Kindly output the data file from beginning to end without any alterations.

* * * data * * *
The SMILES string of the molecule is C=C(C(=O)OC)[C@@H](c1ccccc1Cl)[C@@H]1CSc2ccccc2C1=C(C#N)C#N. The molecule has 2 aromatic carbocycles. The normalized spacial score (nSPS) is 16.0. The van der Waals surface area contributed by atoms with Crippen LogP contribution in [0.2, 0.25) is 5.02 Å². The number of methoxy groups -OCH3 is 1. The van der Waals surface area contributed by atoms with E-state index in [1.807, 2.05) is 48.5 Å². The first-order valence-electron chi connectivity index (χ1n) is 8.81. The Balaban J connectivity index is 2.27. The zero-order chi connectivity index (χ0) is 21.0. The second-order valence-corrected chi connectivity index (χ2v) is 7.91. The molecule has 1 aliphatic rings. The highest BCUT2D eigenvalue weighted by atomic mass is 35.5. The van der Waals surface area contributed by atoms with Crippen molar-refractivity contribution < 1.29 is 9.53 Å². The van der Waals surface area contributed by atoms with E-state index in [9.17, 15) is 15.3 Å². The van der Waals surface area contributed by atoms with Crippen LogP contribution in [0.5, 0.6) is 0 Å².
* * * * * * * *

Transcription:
The SMILES string of the molecule is C=C(C(=O)OC)[C@@H](c1ccccc1Cl)[C@@H]1CSc2ccccc2C1=C(C#N)C#N. The molecule has 2 aromatic carbocycles. The normalized spacial score (nSPS) is 16.0. The van der Waals surface area contributed by atoms with Crippen LogP contribution in [0.2, 0.25) is 5.02 Å². The number of methoxy groups -OCH3 is 1. The van der Waals surface area contributed by atoms with E-state index in [1.807, 2.05) is 48.5 Å². The first-order valence-electron chi connectivity index (χ1n) is 8.81. The Balaban J connectivity index is 2.27. The zero-order chi connectivity index (χ0) is 21.0. The second-order valence-corrected chi connectivity index (χ2v) is 7.91. The molecule has 1 aliphatic rings. The highest BCUT2D eigenvalue weighted by atomic mass is 35.5. The van der Waals surface area contributed by atoms with Crippen molar-refractivity contribution < 1.29 is 9.53 Å². The van der Waals surface area contributed by atoms with E-state index in [9.17, 15) is 15.3 Å². The van der Waals surface area contributed by atoms with Crippen LogP contribution in [0.5, 0.6) is 0 Å².